It took director Danny Boyle just 18 years to move from his first feature in an old Glasgow factory to creating one of the world’s most watched events in 2012 – the London Olympics opening ceremony.

This January marks the 20th anniversary of that initial calling card, Shallow Grave, telling the tale of a trio of Edinburgh flatmates whose life is turned upside down by the sudden death of a new arrival.

To mark the occasion, Soundstage Events is hosting a special screening followed by a Q and A session led by Boyle’s biographer Amy Raphael with star Kerry Fox, composer Simon Boswell and Boyle’s long-time collaborator and producer Andrew Macdonald.

The journey Macdonald has gone on since what was also his first film is underlined by one of his current projects – a big-screen adaptation of Far From The Madding Crowd.

“When I was making Shallow Grave, a Thomas Hardy adaptation would have been the worst thing in the world to make,” he admits.

“You have to live with films for such a long time – from somebody writing a script to making it takes more than a year, sometimes longer. You have to understand the whole thing and want to do it.

“With Shallow Grave, I was desperate to make the film. I was involved before the director was brought on board.

“When you’re younger, you believe in it and that’s enough. Now I have more consideration of finance and audience. I have spent a lot of time thinking about how your first film is always the best!”

The starting point for Macdonald’s work on Shallow Grave was writer John Hodge’s script. “He was a guy I’d met and encouraged,” says Macdonald. “He wanted to be a screenwriter and had this idea about a group of flatmates.

“I felt there were so few films in Britain made for a younger audience and dealing with flat-sharing.

“At the time the UK was making 25 films a year, there wasn’t any digital, and it was before DVDs had taken off. Ken Loach had made his comeback with Riff-Raff, but nobody would give Mike Leigh any money.

“Apart from Withnail And I, The Long Good Friday and The Hit by Stephen Frears I didn’t like most British films at that time. There were so few that had any entertainment value.”

Macdonald initially imagined he would be making a film in the style of the Coen Brothers and Spike Lee – having to raise the hundreds of thousands necessary to make it happen himself.

Funding boost

But then Channel Four came on board and all of a sudden the production had a million pounds to play with.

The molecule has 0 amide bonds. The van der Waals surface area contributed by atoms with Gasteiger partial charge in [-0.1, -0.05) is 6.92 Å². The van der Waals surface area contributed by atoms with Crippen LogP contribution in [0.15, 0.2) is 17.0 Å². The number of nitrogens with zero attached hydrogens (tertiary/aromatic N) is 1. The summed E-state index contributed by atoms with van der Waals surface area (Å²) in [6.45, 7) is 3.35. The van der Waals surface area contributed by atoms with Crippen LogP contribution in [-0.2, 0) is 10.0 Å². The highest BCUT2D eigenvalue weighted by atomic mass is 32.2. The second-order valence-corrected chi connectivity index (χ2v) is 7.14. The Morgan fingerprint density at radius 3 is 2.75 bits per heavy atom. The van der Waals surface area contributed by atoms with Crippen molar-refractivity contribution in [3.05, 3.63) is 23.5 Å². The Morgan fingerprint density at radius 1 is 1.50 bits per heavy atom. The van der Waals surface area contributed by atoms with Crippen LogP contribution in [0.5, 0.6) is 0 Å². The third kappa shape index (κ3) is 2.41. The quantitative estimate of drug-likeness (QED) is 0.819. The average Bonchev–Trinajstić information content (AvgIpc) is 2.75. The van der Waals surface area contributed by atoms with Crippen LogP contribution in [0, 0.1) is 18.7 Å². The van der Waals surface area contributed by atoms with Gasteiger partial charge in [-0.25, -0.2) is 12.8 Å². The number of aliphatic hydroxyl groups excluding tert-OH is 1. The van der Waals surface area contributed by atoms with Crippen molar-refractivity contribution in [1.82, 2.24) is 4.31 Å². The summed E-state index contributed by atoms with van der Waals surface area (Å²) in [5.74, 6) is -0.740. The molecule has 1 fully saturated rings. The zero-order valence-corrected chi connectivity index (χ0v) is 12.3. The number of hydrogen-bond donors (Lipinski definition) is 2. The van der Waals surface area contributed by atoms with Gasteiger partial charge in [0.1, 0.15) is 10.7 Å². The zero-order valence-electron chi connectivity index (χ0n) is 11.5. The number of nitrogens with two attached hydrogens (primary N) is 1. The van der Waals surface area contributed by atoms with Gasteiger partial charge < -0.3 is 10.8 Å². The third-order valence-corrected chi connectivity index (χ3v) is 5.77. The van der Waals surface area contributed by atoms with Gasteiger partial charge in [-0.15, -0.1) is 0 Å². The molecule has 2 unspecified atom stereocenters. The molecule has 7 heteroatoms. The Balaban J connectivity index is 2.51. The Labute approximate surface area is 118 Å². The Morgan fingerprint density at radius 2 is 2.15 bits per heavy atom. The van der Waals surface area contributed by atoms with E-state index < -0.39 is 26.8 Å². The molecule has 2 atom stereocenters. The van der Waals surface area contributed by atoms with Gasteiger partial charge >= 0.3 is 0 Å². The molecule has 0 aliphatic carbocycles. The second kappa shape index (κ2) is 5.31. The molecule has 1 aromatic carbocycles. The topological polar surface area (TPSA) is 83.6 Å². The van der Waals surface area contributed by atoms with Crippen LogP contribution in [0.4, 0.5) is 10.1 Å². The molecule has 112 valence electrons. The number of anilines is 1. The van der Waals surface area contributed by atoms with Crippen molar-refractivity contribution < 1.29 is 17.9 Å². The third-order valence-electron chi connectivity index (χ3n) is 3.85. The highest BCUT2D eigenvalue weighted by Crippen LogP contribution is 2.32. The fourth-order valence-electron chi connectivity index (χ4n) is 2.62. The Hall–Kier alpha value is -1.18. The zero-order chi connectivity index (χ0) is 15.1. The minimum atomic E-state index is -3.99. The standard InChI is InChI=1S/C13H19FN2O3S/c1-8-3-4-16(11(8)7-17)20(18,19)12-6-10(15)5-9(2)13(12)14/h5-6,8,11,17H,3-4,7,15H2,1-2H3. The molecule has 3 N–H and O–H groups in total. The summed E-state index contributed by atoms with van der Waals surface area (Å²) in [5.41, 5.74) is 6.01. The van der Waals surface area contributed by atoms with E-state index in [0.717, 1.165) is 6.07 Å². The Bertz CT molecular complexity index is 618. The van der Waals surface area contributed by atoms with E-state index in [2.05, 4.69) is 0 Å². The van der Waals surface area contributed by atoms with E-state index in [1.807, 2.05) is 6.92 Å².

But it still wasn’t enough.

“We tried to do more than we had money for,” admits Macdonald. “By the end of the filming we literally had a few cans of film left. We couldn’t afford to buy props for some of the rooms in the flat so I went to my father’s house and cleaned it out. Watching it now I recognise lots of coffee cups and things.”

In common with most low-budget films the production had tried to keep the costs down. They employed young, lesser-known actors including Ewan McGregor in his first lead role in a movie and future Dr Who Christopher Eccleston, alongside the better known Keith Allen and Ken Stott.

And the locations were kept tight, with the biggest expense being the flat set, in a former Glasgow factory.

Macdonald credits Boyle for giving the movie its bigger feel – and nearly bankrupting the shoot in the process.

“It took a long time to put the film together, but it was always a positive thing,” he says. “We took it to the Sundance Film Festival in the US, and it was a hit in France and the UK. We actually made money out of it, which is very rare when you make your first film.”

Hodge, Boyle, McGregor and Mac-donald kept up a working relationship, collaborating on the cult smash Trainspotting and the less successful Hollywood crossover A Life Less Ordinary, which also starred Cameron Diaz.

“With A Life Less Ordinary we thought we knew about the business, but we didn’t really,” says Macdonald. “With Shallow Grave we didn’t know anything – we were just trying to make the type of film we would like to see ourselves.”

Long-term partnership

Macdonald’s last film with Boyle was 2007’s sci-fi thriller Sunshine, before the pair finally went their separate ways.

Since then Macdonald has produced zombie sequel 28 Weeks Later, an adaptation of Kazuo Ishiguro’s Never Let Me Go, DVD cult hit Dredd, cop drama reboot The Sweeney, and the Proclaimers’ musical Sunshine On Leith.

He isn’t too sanguine about the future of the British film industry though, as DVD sales collapse.

“Certain things haven’t changed,” he says. “Channel Four are still the best people to support your film. As a producer, you hope that with Netflix and LoveFilm people will continue paying for downloads.

“Luckily Sunshine On Leith is aimed at an older audience, and it is very much a repeat viewing type of film, so I think it will have a DVD market.”

He still has more to come. As well as Far From The Madding Crowd, Macdonald is teaming up with another long-time collaborator – 28 Days Later, Sunshine and Dredd writer Alex Garland – for the sci-fi movie Ex Machina.

“Alex has written and directed it,” says Macdonald. “It’s about artificial intelligence in the body of a female robot.”

Both Garland and Sunshine On Leith’s Dexter Fletcher are first-time directors, seeing Macdonald go back full circle.

“We filmed Shallow Grave in six weeks and did the same with Sunshine On Leith,” says Macdonald of the shoot, which saw him return to Scotland.

“It was a great experience. There are still so few British films made in any year that British audiences will reward you if they love it.

“Shallow Grave was a very British film. It was well-acted, well-photographed and edited, with good writing.

“I saw a guy watching it on a laptop the other day and I recognised it just through the design.”

  • Shallow Grave 20th Anniversary (18, 93 mins) screens at Duke Of York’s Picturehouse, Preston Circus, Brighton, on Sunday, January 12, at 1pm. Tickets £9.90, call 0871 9025728 or visit